Sternberg puts karma aside
Owner shows up to watch Rays 'Turn Back the Clock'
ST. PETERSBURG -- It is only fitting that Rays owner Stu Sternberg picked Saturday night to resurface at Tropicana Field for the first time in more than two months.
Dubbed "Turn Back the Clock" Night at the Rays home stadium, the band Kool & the Gang were on hand for a postgame concert, peforming hits like "Cherish" and "Celebrate."
The Rays honored the St. Petersburg Pelicans, the only team to win a championship during the short-lived era of the Senior Professional Baseball Association. Members of that team -- including Rays hitting coach Steve Henderson-- were recognized prior to the game.
The current Rays team wore the replica home pinstripe uniform that the Pelicans wore during the 1989 and 1990 seasons. All of the game-used jerseys will be autographed and auctioned off online to benefit the Rays Baseball Foundation and the Moffitt Cancer Center.
Sternberg is certainly celebrating the good times; although away from the Rays' home turf.
The club's owner -- who last was present at a Rays game in Baltimore on May 1 -- says he has been avoiding watching his team live because of a belief in karma.
"Yes, specifically [avoiding]," he said. "I mean, I speak to the guys that I talk to all the time. And there was a point about four or five weeks ago where I just went radio silent with [Rays manager Joe Maddon]. I put off a couple of visits ... there are certain things I am superstitious about."
With a series-opening loss to Houston on Friday night, Sternberg clearly felt the air was cleared.
Wearing an ear-to-ear grin, Sternberg discussed his Rays team and the seemingly 180-degree turn the franchise has taken. Entering Saturday, the Rays boast the fourth-best record in the Majors, and are going for a 10th consecutive home series win.
So, did Sternberg and the rest of the Rays' brain trust see this coming?
"Those who know me know I really appreciate when a plan comes together," he said.
But even Sternberg -- who assumed control of the organization Oct. 6, 2005 -- admitted that everything has "gelled nicely" this year.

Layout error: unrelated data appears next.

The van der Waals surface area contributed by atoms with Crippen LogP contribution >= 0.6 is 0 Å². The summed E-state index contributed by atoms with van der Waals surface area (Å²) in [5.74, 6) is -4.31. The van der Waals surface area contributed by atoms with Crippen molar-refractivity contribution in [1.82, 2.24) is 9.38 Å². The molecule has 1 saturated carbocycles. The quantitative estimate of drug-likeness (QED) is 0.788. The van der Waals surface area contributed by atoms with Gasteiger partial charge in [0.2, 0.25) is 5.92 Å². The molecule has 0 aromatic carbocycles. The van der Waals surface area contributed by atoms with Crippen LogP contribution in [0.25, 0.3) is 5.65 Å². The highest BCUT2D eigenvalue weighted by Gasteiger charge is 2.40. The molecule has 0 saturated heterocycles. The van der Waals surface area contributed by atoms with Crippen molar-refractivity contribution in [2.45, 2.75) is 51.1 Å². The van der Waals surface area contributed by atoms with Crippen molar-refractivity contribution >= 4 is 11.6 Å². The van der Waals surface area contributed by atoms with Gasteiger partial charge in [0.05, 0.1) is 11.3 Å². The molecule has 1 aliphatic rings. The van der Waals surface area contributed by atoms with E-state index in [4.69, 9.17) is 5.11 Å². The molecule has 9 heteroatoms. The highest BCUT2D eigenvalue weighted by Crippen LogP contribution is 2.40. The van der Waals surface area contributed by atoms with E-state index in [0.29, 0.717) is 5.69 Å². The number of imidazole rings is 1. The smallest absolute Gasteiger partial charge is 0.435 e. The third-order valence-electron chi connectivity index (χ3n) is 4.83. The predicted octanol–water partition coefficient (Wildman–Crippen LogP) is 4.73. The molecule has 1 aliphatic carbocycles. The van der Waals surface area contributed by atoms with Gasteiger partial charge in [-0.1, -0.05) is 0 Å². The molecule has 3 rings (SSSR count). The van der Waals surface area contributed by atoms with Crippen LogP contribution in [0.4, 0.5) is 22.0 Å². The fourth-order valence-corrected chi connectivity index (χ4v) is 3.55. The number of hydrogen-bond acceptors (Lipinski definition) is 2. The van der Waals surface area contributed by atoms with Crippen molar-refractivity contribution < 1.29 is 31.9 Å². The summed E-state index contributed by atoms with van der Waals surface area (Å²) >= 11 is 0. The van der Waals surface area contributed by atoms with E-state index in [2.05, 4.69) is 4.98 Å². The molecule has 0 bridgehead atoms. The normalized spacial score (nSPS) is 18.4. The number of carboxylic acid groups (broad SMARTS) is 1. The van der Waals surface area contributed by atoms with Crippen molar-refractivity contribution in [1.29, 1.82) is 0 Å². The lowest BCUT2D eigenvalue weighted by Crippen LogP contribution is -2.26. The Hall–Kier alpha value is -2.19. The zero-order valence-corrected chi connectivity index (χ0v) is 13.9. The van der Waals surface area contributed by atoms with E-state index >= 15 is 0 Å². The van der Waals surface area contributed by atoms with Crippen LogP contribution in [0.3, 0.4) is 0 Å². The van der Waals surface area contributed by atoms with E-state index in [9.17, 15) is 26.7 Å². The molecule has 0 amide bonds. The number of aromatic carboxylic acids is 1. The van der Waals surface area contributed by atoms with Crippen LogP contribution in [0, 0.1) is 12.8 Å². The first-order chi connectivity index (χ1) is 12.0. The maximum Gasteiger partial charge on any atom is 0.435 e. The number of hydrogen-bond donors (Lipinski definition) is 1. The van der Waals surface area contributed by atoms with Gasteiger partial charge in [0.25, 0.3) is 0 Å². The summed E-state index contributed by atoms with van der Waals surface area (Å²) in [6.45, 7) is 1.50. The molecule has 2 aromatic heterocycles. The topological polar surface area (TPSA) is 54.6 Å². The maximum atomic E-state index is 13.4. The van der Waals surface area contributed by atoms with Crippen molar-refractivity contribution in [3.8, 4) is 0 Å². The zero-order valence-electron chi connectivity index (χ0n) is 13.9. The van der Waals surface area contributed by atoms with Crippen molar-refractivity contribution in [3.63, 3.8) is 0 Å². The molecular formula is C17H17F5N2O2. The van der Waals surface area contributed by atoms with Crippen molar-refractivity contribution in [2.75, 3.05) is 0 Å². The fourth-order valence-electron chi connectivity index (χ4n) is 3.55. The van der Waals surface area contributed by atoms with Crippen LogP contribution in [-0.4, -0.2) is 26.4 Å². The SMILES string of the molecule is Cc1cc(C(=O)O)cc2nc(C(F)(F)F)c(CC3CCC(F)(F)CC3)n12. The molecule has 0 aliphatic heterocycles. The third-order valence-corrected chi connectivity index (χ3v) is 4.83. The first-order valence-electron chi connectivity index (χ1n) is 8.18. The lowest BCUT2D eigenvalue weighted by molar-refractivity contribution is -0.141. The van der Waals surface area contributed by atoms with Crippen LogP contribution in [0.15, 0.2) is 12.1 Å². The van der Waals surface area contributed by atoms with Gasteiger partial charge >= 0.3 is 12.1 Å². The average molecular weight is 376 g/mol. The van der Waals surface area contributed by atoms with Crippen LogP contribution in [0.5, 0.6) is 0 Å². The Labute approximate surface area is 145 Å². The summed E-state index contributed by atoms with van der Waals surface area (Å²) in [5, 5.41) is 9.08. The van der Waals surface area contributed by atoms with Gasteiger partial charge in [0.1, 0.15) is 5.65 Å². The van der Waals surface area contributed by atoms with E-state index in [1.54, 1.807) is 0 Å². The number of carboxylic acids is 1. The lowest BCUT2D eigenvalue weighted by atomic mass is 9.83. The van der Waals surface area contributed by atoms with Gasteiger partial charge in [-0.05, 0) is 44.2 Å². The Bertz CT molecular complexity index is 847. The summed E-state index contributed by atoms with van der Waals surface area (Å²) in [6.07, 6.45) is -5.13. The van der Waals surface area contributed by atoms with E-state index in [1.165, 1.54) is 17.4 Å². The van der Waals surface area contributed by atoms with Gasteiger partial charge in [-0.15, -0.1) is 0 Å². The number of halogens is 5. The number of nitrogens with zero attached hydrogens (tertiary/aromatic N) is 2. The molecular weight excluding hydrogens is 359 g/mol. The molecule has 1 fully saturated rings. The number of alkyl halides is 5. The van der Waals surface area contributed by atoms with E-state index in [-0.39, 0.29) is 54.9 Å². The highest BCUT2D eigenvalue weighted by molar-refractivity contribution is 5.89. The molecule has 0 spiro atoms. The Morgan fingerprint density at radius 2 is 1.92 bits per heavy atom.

"I think we clearly put ourselves in a position to succeed," he said. "There are a lot of mitigating factors that go into it. We've gone through suspensions and injuries, but overall guys have done a great, great job. Can't ask for more. And, you know, the timing you can never predict."
As the season inches toward July and trade talks heat up, Sternberg said the Rays will continue to do whatever it takes to build an even better team.
"Oh absolutely. We will do whatever we think is reasonable, right, and as much as we possibly can," he said.
Sternberg also noted that the Rays will stick to a plan of "long term greedy," a motto from one of his old businesses.
"What that means is we won't completely mortgage the future," Sternberg said. "But by the same token, you don't necessarily get a lot of opportunities to take a real big cut at a fat pitch so to speak.
"If it's there to be done and we feel it's right -- but certainly when we bring something in it replaces an existing person, and the existing people are doing a pretty good job."
Sternberg had equal praise for the existing stadium. Although the Rays are in the process of trying to obtain a new 34,000-seat, retractable-roof, open-air ballpark on the St. Petersburg waterfront, Sternberg was pleased with the upgrades within Tropicana Field.
Particularly with the guys on the field.
"We are really happy with the building, the way the building is playing right now," he said. "You get 25, 30, 35 thousand people in here, it's a nice place, a great facility. But long-term it just doesn't give us the opportunity to sustain what it is we've begun to build here."
Brittany Ghiroli is an associate reporter for MLB.com. This story was not subject to the approval of Major League Baseball or its clubs.